Achilles Tendonitis

What is Achilles Tendonitis?

Achilles tendonitis is an overuse injury of the Achilles tendon (the large tendon that connects your calf muscles to the heel bone at the back of your foot and ankle). The term tendonitis refers to the inflammation of the tendon.

There are 2 types of Achilles Tendonitis which affect different areas of the tendon:

  • Insertional (which affects the point where the Achilles Tendon attaches to the heel bone)
  • Non-insertional (which affects the soft upper, mid-portion of the Achilles Tendon)


What are the symptoms of Achilles tendonitis?

  • Pain in the back of the heel when walking or running
  • Pain along the length of the tendon when walking or running
  • Pain and stiffness first thing in the morning
  • Pain from pressure (when touched or moved)
  • Swelling, redness and heat in the back of the heel or along the tendon
  • Difficulty standing up on your tiptoes
  • Difficulty moving the affected foot and ankle
  • A grating or crackling sensation when you move the affected joint

Achilles tendonitis treatments

There are various steps you can take to manage Achilles tendonitis, such as:


 Rest and elevate your heel when possible.

  • Consider adjusting your usual routine of activities and sports in the long term to reduce the risk of the injury recurring.
  •  Reduce inflammation by applying an ice pack (wrapped within a towel) over the heel and tendon for up to 20 minutes every 2 to 3 hours.
  • Use a foot rest or similar item of furniture to keep your feet in a comfortable position when sitting for long periods.
  • Wear supportive footwear that has a slight heel, such as a running style trainer with plenty of cushioning and a soft heel counter (the back of the shoe that sits against the back of your heel).
  •  Support your feet further by wearing supportive insoles/orthotics that can help to distribute pressure evenly across the foot, such as the ZeroSole Contour range.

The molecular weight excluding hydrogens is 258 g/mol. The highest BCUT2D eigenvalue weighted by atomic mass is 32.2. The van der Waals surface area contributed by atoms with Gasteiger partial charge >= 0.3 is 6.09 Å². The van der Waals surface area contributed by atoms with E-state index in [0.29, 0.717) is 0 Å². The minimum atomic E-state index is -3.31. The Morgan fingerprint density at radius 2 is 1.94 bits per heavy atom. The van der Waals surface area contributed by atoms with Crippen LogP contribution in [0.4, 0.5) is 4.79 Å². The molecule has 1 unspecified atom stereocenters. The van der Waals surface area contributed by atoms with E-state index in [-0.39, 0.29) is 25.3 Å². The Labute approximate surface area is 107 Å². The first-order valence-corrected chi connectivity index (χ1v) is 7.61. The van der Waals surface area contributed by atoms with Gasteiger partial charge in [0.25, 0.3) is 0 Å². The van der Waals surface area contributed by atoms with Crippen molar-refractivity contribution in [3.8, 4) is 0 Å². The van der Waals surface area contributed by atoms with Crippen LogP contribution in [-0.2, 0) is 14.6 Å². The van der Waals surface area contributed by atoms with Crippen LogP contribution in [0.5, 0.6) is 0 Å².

• Stretch your calf muscles and strengthen the Achilles tendon: such as holding a lunge stretch (minimum hold of 30 seconds) and performing slow and controlled calf raises. This can also be done on the edge of a step or bottom stair to stretch the Achilles tendon, by dipping your heels downwards when you lower your heels. Repeat these exercises 2 to 3 times a day.
  • Use painkillers and anti-inflammatory medications to reduce overall pain (consult your healthcare practitioner or ask your GP first before taking medication).


Don’t X

  •  Do not continue high impact activities until you have fully recovered – try swimming or cycling (low impact activities) instead.
  •  Do not walk barefoot or continue wearing inadequate footwear e.g., very flat and overly flexible shoes.

What causes Achilles Tendonitis?

Multiple factors may contribute to Achilles tendonitis:

  • Overuse injuries from sports or increased physical activity
  • Age causing degenerative wear of the tendon
  •  Poor footwear – such as those with a lack of support and cushioning
  • Foot posture or altered mechanics (the structure of your foot and how it functions) – such as if you have very flat or a highly arched foot type, or tight calf muscles
  • Holding your foot in an unnatural position for prolonged periods – for instance, as a result of improper foot support at your desk at work


 Consult with your GP or podiatrist if you continue to experience Achilles tendon pain or inflammation after following the above steps, or if your pain is severe enough to prevent you from getting on with your regular everyday activities as normal.

Achilles Rupture

There is a chance you have ruptured your Achilles tendon if:

  • You have developed Achilles tendon pain after an acute injury (which may or may not have been accompanied by a sudden ‘popping’ sound).
  • You have difficulty walking or have reduced power in your ankle.

If left untreated, a ruptured Achilles tendon may cause significant long-term pain or disability. Therefore, if you experience any of these signs it is important that you attend your local minor injuries unit or A&E department as soon as possible to ensure you receive the appropriate treatment.


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